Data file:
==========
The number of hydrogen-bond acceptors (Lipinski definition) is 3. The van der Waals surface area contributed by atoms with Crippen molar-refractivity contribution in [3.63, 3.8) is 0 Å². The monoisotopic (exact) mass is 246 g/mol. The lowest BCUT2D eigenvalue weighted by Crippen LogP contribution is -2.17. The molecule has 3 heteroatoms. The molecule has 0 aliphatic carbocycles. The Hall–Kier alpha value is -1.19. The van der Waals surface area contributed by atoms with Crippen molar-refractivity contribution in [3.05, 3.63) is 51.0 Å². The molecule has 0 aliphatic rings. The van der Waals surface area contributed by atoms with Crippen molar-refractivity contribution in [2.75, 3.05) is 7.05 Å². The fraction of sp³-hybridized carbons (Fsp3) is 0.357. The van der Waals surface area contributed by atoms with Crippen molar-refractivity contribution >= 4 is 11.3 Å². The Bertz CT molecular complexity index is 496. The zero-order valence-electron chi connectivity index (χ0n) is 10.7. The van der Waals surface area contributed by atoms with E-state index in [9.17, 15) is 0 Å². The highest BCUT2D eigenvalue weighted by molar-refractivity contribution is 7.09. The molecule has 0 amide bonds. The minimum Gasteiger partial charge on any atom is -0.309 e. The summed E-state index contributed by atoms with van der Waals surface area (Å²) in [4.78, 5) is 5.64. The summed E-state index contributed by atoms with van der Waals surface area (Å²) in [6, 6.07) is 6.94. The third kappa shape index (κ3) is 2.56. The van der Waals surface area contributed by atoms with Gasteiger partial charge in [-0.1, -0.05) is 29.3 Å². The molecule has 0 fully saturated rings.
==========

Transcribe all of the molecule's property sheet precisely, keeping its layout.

The number of hydrogen-bond acceptors (Lipinski definition) is 3. The van der Waals surface area contributed by atoms with Crippen molar-refractivity contribution in [3.63, 3.8) is 0 Å². The monoisotopic (exact) mass is 246 g/mol. The lowest BCUT2D eigenvalue weighted by Crippen LogP contribution is -2.17. The molecule has 3 heteroatoms. The molecule has 0 aliphatic carbocycles. The Hall–Kier alpha value is -1.19. The van der Waals surface area contributed by atoms with Crippen molar-refractivity contribution in [3.05, 3.63) is 51.0 Å². The molecule has 0 aliphatic rings. The van der Waals surface area contributed by atoms with Crippen molar-refractivity contribution in [2.75, 3.05) is 7.05 Å². The fraction of sp³-hybridized carbons (Fsp3) is 0.357. The van der Waals surface area contributed by atoms with Crippen molar-refractivity contribution >= 4 is 11.3 Å². The Bertz CT molecular complexity index is 496. The zero-order valence-electron chi connectivity index (χ0n) is 10.7. The van der Waals surface area contributed by atoms with E-state index in [9.17, 15) is 0 Å². The highest BCUT2D eigenvalue weighted by molar-refractivity contribution is 7.09. The molecule has 0 amide bonds. The minimum Gasteiger partial charge on any atom is -0.309 e. The summed E-state index contributed by atoms with van der Waals surface area (Å²) in [4.78, 5) is 5.64. The summed E-state index contributed by atoms with van der Waals surface area (Å²) in [6, 6.07) is 6.94. The third kappa shape index (κ3) is 2.56. The van der Waals surface area contributed by atoms with Gasteiger partial charge in [-0.1, -0.05) is 29.3 Å². The molecule has 0 fully saturated rings.